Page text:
Capturing Street Photography at The Barbican in London
What started as a simple street photography walk through the area evolved into a study of light and lines. The Barbican showcases the brilliance of Brutalist Architecture and how buildings can seem to have the ability to bend light to coincide with the space and meander around gracefully, enveloping objects in a way that seemed powerful and subtle all at once.
With the arrival of my new Sony 35mm f1.8 I felt the immediate urge to head out for some street photography to give it a little run for its money. I decided to head over to what I consider one of the best street photography locations in London. The Barbican. I couldn’t wait to check out the amazing brutalist architecture this location has to offer.I had no idea that I was missing out on so much. The space and the architecture of the Barbican is unreal, inundated with geometric lines and pockets of light that give you so many opportunities to take photos.
Using the Sony 35mm f1.8 for Street Photography
I’ve been using Sony gear for commercial photography for just over a year and the love affair is now in full force. It took a while, I won’t deny that. Those over-elaborate menus still give me a headache. But the reality of it is that the Sony A7iii is an exceptionally capable camera with a lightning-fast, and accurate focus system.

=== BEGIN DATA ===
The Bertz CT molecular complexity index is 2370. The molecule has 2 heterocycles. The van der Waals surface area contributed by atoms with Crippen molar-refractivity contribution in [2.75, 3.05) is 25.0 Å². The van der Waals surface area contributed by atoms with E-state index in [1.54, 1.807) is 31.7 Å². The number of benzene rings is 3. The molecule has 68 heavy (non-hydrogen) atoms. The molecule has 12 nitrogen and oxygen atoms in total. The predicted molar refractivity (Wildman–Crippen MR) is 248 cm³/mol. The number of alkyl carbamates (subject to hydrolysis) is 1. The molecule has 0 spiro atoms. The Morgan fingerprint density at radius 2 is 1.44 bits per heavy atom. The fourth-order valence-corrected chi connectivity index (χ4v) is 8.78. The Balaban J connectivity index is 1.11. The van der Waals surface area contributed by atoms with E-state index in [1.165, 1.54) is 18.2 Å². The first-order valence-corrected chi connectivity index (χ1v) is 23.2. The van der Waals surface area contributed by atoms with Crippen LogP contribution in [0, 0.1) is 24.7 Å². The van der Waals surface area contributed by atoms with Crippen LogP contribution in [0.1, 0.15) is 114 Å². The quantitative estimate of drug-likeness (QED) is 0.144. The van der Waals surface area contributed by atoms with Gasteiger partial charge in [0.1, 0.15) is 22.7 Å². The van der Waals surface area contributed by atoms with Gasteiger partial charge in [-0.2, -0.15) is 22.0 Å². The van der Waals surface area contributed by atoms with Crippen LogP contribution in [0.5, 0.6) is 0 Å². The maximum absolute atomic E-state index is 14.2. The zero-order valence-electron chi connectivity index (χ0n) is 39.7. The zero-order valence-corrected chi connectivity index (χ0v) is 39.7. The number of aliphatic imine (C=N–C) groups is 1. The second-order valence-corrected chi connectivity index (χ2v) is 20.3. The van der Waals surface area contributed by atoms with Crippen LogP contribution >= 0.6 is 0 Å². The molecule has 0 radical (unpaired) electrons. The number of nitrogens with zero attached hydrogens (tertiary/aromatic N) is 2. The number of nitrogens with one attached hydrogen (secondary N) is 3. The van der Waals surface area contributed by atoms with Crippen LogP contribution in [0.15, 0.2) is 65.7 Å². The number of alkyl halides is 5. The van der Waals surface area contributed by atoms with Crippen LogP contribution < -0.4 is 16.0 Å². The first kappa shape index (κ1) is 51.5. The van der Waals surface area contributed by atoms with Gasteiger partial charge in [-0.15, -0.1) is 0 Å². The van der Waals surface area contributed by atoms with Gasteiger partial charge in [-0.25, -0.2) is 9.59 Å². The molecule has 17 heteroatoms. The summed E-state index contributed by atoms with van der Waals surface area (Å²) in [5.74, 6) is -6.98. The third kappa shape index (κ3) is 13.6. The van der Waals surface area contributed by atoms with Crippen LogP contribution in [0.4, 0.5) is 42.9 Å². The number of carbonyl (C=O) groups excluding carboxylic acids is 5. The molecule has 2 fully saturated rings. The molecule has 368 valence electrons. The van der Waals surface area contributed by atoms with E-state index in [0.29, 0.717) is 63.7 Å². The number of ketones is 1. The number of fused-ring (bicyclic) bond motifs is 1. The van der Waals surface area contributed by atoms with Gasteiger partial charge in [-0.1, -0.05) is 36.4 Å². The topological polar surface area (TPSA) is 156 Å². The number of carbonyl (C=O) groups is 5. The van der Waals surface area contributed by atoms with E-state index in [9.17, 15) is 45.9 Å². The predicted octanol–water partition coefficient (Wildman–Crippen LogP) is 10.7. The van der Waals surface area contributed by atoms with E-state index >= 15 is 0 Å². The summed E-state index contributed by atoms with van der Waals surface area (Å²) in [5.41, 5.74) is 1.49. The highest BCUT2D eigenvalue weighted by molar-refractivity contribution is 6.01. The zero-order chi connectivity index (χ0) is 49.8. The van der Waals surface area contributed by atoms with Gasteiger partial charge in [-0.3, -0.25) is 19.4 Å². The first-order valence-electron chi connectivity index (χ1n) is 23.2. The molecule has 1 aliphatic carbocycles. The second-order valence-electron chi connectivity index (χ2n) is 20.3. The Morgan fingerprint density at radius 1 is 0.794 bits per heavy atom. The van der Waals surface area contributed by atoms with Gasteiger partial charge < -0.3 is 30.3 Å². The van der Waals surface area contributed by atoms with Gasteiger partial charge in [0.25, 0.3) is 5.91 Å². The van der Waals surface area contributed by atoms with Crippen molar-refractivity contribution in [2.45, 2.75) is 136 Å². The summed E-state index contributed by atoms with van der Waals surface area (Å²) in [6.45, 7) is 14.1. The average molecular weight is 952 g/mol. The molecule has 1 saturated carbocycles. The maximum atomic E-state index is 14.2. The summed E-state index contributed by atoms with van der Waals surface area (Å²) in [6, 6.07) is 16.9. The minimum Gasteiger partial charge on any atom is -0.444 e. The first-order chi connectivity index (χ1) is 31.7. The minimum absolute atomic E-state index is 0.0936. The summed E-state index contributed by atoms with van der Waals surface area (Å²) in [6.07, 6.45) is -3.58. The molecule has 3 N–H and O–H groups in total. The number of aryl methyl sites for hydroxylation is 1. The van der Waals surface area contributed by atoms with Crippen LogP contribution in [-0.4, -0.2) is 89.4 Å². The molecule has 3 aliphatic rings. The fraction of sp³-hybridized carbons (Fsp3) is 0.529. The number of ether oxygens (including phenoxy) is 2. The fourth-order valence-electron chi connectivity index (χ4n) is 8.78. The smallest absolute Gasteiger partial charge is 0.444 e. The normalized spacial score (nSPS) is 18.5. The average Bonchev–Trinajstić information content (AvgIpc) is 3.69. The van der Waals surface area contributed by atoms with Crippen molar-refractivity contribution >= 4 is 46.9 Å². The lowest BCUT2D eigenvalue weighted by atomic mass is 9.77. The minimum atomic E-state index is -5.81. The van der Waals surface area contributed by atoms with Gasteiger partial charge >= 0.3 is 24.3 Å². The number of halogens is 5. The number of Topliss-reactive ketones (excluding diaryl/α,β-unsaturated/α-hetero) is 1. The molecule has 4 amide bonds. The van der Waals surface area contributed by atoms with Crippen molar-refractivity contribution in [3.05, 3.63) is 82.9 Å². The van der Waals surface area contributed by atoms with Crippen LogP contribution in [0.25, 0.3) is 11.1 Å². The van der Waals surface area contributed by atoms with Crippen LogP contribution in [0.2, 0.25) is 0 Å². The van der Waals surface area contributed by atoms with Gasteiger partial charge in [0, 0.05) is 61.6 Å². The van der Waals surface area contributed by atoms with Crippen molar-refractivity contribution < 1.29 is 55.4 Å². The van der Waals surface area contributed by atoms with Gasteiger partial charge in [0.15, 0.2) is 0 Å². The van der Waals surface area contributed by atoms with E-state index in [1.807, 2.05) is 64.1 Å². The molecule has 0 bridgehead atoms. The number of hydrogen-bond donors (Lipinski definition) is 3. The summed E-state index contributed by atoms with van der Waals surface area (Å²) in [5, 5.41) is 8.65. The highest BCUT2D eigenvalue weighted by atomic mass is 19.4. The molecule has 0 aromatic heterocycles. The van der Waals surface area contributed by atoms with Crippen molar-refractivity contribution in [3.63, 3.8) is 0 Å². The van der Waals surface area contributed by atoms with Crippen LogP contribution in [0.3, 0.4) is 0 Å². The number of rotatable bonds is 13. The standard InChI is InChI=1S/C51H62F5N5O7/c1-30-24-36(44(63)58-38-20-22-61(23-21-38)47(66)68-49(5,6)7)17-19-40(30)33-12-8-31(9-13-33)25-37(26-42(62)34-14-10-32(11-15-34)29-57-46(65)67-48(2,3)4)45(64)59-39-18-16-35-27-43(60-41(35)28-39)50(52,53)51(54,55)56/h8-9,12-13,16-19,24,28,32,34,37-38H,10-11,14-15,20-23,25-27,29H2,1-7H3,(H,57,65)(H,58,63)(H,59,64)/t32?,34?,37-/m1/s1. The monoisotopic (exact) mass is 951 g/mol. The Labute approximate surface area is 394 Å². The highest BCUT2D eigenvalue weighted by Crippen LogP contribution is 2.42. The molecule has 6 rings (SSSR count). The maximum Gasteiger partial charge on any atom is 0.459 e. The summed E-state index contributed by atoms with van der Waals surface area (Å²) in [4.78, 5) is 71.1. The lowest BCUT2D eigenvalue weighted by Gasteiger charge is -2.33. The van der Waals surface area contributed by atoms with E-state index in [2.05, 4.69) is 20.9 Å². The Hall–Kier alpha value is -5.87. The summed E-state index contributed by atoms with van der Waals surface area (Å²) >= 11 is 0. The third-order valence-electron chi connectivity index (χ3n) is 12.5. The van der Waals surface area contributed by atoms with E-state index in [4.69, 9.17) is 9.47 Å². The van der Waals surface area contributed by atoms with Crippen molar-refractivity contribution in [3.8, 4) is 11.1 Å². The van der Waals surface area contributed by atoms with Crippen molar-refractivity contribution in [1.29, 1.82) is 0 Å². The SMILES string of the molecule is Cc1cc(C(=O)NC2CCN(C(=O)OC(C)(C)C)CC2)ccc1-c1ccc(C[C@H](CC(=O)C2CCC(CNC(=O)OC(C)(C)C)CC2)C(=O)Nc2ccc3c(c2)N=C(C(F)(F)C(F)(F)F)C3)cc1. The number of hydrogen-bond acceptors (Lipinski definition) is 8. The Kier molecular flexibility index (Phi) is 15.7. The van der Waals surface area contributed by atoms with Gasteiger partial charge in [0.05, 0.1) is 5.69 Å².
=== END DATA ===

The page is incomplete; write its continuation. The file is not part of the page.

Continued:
In the absence of the much-awaited Sony 35mm f1.8, I’ve been using the f2.8 version which I believe to be a brilliant lens in most circumstances. Where it falls short is very dark settings results in you having to push the ISO of the camera to compensate for the f2.8 aperture. Luckily, however, the Sony performs so well in low light scenarios that make this lens still very useful for street/travel photography. The next option to combat the low light issue would be the monster that is the Sony 35mm f1.4. However, for street photography, in particular, this lens is way too big.
So how does it perform compared to the Sony 35mm f2.8?
Unsurprisingly, it performs just as you’d expect from a Sony lens. It’s very sharp and the focus is really quick. The size of the lens is really comfortable and helps balance the camera well, much like the Sony 55mm f1.8. For street photography, the lens performs brilliantly, but in fairness where you don’t need that extra stop of light, I’d probably opt for the f2.8 version just to keep the camera smaller and more inconspicuous.
So am I ready to sell my f2.8? Well I’d be sad to see it go. It’s a beast and has served me so well. For commercial photography, it might be surplus to requirements for now. But for street and travel photography it’s the perfect size and can also serve really well as a backup lens incase I have an issue with the f1.8 version, which will now become my primary lens for documentary and reportage photography projects.
Our Street Photography Projects
As well as exploring the nuances of London, our Street photography has taken us to various places around the world. The intrigue of the unknown has given us the opportunity to capture photos in the most remote villages of Cambodia to the bustling city of Berlin.